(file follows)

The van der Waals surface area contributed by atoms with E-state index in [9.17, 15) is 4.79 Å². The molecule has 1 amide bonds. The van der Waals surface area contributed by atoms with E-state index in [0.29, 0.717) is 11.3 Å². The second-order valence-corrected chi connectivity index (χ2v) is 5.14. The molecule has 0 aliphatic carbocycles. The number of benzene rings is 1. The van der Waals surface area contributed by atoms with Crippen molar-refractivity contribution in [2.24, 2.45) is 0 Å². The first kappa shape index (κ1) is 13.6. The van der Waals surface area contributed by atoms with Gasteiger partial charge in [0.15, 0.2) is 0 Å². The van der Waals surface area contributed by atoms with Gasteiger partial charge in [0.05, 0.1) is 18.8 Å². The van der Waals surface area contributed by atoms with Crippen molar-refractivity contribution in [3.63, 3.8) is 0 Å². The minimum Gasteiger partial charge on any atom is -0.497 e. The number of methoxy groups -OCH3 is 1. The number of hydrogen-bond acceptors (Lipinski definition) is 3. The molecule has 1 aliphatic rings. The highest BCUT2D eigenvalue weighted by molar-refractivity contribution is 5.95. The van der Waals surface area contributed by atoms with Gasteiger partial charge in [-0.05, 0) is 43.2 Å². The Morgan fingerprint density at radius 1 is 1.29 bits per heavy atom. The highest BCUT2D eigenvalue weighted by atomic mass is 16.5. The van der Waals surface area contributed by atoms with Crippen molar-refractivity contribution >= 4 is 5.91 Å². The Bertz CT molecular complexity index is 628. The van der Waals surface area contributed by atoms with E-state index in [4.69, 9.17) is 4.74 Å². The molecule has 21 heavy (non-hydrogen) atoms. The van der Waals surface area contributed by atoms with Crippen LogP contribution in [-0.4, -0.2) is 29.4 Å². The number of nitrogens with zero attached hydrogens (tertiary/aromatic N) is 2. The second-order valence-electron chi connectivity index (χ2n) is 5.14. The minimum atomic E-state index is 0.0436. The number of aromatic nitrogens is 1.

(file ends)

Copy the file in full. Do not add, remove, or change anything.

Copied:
The van der Waals surface area contributed by atoms with E-state index in [9.17, 15) is 4.79 Å². The molecule has 1 amide bonds. The van der Waals surface area contributed by atoms with E-state index in [0.29, 0.717) is 11.3 Å². The second-order valence-corrected chi connectivity index (χ2v) is 5.14. The molecule has 0 aliphatic carbocycles. The number of benzene rings is 1. The van der Waals surface area contributed by atoms with Crippen molar-refractivity contribution in [2.24, 2.45) is 0 Å². The first kappa shape index (κ1) is 13.6. The van der Waals surface area contributed by atoms with Gasteiger partial charge in [0.15, 0.2) is 0 Å². The van der Waals surface area contributed by atoms with Gasteiger partial charge in [0.05, 0.1) is 18.8 Å². The van der Waals surface area contributed by atoms with Crippen molar-refractivity contribution in [3.63, 3.8) is 0 Å². The minimum Gasteiger partial charge on any atom is -0.497 e. The number of methoxy groups -OCH3 is 1. The number of hydrogen-bond acceptors (Lipinski definition) is 3. The molecule has 1 aliphatic rings. The highest BCUT2D eigenvalue weighted by molar-refractivity contribution is 5.95. The van der Waals surface area contributed by atoms with Gasteiger partial charge in [-0.05, 0) is 43.2 Å². The Morgan fingerprint density at radius 1 is 1.29 bits per heavy atom. The highest BCUT2D eigenvalue weighted by atomic mass is 16.5. The van der Waals surface area contributed by atoms with Crippen molar-refractivity contribution >= 4 is 5.91 Å². The Bertz CT molecular complexity index is 628. The van der Waals surface area contributed by atoms with E-state index in [4.69, 9.17) is 4.74 Å². The molecule has 21 heavy (non-hydrogen) atoms. The van der Waals surface area contributed by atoms with Crippen LogP contribution in [-0.4, -0.2) is 29.4 Å². The number of nitrogens with zero attached hydrogens (tertiary/aromatic N) is 2. The second-order valence-electron chi connectivity index (χ2n) is 5.14. The minimum atomic E-state index is 0.0436. The number of aromatic nitrogens is 1.